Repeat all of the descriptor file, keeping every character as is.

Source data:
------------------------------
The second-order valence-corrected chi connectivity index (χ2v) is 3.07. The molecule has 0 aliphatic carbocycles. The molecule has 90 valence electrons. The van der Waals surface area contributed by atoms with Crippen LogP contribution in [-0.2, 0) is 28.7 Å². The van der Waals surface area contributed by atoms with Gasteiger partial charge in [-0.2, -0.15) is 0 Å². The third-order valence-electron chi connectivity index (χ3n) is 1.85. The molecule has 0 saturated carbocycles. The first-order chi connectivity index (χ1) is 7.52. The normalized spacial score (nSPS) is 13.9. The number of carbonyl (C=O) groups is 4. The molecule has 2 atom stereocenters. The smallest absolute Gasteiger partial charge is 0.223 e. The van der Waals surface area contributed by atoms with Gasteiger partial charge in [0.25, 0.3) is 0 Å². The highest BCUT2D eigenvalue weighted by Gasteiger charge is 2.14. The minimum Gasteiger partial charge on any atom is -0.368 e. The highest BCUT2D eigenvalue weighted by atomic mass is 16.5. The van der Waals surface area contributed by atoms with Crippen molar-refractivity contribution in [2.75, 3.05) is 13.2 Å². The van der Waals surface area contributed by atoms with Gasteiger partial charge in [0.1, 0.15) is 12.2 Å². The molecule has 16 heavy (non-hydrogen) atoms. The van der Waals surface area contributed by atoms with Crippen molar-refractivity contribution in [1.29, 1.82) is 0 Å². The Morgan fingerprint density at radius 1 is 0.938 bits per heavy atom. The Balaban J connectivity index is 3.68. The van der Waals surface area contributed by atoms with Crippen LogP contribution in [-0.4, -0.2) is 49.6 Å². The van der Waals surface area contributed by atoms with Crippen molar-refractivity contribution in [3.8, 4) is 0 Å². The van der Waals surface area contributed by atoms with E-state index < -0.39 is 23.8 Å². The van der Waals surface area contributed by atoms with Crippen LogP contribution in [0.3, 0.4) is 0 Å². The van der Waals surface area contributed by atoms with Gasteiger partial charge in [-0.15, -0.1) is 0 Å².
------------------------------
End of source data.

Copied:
The second-order valence-corrected chi connectivity index (χ2v) is 3.07. The molecule has 0 aliphatic carbocycles. The molecule has 90 valence electrons. The van der Waals surface area contributed by atoms with Crippen LogP contribution in [-0.2, 0) is 28.7 Å². The van der Waals surface area contributed by atoms with Gasteiger partial charge in [-0.2, -0.15) is 0 Å². The third-order valence-electron chi connectivity index (χ3n) is 1.85. The molecule has 0 saturated carbocycles. The first-order chi connectivity index (χ1) is 7.52. The normalized spacial score (nSPS) is 13.9. The number of carbonyl (C=O) groups is 4. The molecule has 2 atom stereocenters. The smallest absolute Gasteiger partial charge is 0.223 e. The van der Waals surface area contributed by atoms with Gasteiger partial charge in [0.25, 0.3) is 0 Å². The highest BCUT2D eigenvalue weighted by Gasteiger charge is 2.14. The minimum Gasteiger partial charge on any atom is -0.368 e. The highest BCUT2D eigenvalue weighted by atomic mass is 16.5. The van der Waals surface area contributed by atoms with Crippen molar-refractivity contribution in [2.75, 3.05) is 13.2 Å². The van der Waals surface area contributed by atoms with Gasteiger partial charge in [0.1, 0.15) is 12.2 Å². The molecule has 16 heavy (non-hydrogen) atoms. The van der Waals surface area contributed by atoms with Crippen molar-refractivity contribution in [1.29, 1.82) is 0 Å². The Morgan fingerprint density at radius 1 is 0.938 bits per heavy atom. The Balaban J connectivity index is 3.68. The van der Waals surface area contributed by atoms with Crippen LogP contribution in [-0.4, -0.2) is 49.6 Å². The van der Waals surface area contributed by atoms with Crippen molar-refractivity contribution in [3.8, 4) is 0 Å². The van der Waals surface area contributed by atoms with E-state index < -0.39 is 23.8 Å². The van der Waals surface area contributed by atoms with Crippen LogP contribution in [0.3, 0.4) is 0 Å². The van der Waals surface area contributed by atoms with Gasteiger partial charge in [-0.15, -0.1) is 0 Å².